Stellar Odd Couple Makes Striking Flares

Every 3.4 years, pulsar B1259-63 dives twice through the gas disk surrounding the massive blue star it orbits. With each pass, it produces gamma rays. During the most recent event, NASA's Fermi Gamma-ray Space Telescope observed that the pulsar's gamma-ray flare was much more intense the second time it plunged through the disk. Astronomers don't yet know why.

For the B1259 binary animation, go here.

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Walt Feimer (HTSI): Lead Animator
Scott Wiessinger (USRA): Animator
Francis Reddy (SPSYS): Animator
Scott Wiessinger (USRA): Video Editor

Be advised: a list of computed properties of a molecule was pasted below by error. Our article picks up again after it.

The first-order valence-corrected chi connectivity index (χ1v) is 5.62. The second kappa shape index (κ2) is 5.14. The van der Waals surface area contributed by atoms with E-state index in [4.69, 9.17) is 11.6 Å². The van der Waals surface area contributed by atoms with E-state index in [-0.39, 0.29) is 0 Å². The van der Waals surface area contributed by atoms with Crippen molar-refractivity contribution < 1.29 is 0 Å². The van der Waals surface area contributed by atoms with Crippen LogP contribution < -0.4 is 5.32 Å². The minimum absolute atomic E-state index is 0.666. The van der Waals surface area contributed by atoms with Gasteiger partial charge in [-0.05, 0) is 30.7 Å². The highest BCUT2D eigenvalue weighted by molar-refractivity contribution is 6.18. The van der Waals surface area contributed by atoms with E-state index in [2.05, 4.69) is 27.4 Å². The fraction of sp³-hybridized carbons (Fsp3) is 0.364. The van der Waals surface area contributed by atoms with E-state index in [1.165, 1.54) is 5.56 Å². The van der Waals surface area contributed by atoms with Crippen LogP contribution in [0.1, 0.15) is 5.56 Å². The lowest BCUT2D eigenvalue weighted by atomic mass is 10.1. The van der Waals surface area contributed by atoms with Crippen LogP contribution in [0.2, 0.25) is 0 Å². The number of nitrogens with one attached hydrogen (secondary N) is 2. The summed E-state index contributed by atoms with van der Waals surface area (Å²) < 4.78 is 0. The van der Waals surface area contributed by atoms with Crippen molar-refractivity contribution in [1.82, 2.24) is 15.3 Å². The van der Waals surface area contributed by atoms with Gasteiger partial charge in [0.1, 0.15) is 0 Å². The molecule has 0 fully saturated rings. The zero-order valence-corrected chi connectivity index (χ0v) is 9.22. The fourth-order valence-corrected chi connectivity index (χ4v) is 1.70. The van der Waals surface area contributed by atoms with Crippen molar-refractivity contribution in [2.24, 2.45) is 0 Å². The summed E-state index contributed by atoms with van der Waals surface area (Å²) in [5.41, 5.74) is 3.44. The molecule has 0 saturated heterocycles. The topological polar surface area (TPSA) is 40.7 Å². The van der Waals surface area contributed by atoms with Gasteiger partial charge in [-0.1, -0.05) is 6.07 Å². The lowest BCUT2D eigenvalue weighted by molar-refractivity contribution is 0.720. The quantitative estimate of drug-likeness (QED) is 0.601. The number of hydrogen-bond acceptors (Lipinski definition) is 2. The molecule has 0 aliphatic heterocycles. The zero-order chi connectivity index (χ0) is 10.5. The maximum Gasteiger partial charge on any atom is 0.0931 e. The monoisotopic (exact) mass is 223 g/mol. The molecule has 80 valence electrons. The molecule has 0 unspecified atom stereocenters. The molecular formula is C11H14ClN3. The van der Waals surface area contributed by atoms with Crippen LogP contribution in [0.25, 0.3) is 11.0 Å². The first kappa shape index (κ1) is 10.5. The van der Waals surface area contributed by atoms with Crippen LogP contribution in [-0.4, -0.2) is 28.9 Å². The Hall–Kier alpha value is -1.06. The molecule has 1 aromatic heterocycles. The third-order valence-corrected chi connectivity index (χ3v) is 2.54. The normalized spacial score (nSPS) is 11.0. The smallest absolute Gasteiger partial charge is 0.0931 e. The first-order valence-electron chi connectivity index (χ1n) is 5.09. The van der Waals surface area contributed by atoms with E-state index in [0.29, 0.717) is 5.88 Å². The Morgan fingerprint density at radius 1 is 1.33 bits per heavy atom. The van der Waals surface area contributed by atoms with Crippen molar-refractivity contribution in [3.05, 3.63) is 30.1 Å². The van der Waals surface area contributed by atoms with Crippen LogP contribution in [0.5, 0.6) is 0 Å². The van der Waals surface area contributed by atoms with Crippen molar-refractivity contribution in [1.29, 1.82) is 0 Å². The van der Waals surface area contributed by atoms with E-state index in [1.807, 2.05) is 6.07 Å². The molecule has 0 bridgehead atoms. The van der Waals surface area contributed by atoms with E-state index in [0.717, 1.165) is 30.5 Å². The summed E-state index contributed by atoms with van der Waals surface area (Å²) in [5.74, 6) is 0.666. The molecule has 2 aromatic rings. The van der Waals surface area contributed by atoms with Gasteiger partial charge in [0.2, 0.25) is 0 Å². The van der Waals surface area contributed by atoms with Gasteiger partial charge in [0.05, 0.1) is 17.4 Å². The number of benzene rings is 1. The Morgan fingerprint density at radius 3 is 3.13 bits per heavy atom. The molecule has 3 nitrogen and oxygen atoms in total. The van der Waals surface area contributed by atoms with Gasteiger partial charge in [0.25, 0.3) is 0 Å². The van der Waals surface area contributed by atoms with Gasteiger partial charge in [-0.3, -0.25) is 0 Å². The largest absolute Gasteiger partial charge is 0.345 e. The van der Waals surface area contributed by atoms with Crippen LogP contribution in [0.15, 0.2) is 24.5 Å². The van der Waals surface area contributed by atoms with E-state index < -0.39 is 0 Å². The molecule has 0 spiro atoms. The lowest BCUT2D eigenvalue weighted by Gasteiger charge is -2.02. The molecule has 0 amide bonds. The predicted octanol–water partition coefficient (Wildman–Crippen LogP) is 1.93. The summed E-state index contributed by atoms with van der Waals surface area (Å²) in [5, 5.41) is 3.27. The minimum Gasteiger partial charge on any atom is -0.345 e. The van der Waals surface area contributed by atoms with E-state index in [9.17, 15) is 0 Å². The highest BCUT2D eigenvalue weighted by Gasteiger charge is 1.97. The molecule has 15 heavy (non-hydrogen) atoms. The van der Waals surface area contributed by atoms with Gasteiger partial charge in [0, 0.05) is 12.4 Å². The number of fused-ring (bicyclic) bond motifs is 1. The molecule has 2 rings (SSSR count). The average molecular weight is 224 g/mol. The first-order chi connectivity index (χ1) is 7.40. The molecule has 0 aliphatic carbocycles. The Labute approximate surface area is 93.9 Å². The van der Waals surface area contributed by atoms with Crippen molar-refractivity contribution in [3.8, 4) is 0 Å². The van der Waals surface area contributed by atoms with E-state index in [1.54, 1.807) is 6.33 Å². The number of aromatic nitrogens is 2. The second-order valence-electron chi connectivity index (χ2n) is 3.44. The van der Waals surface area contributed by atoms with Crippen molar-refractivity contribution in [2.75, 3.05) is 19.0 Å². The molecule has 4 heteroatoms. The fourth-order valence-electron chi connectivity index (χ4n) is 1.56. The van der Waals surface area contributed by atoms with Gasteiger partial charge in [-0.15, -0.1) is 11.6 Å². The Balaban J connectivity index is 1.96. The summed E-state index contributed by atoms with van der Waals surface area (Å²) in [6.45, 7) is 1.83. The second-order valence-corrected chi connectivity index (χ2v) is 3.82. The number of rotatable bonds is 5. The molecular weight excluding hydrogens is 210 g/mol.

Scott Wiessinger (USRA): Narrator
Scott Wiessinger (USRA): Producer
Aous Abdo (George Mason University): Scientist
Francis Reddy (SPSYS): Writer
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NASA/Goddard Space Flight Center. However, each image should be credited as indicated above.

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Fermi Gamma-ray Space Telescope

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This item is part of these series:
Narrated Movies
Astrophysics Stills
Astrophysics Features

Goddard TV Tape:
G2011-075 -- Odd Couple Binary

SVS >> Gamma Ray
SVS >> Neutron Star
SVS >> Astrophysics
SVS >> Pulsar
SVS >> Edited Feature
SVS >> Fermi
SVS >> Binary Star
DLESE >> Narrated
SVS >> Star
NASA Science >> Universe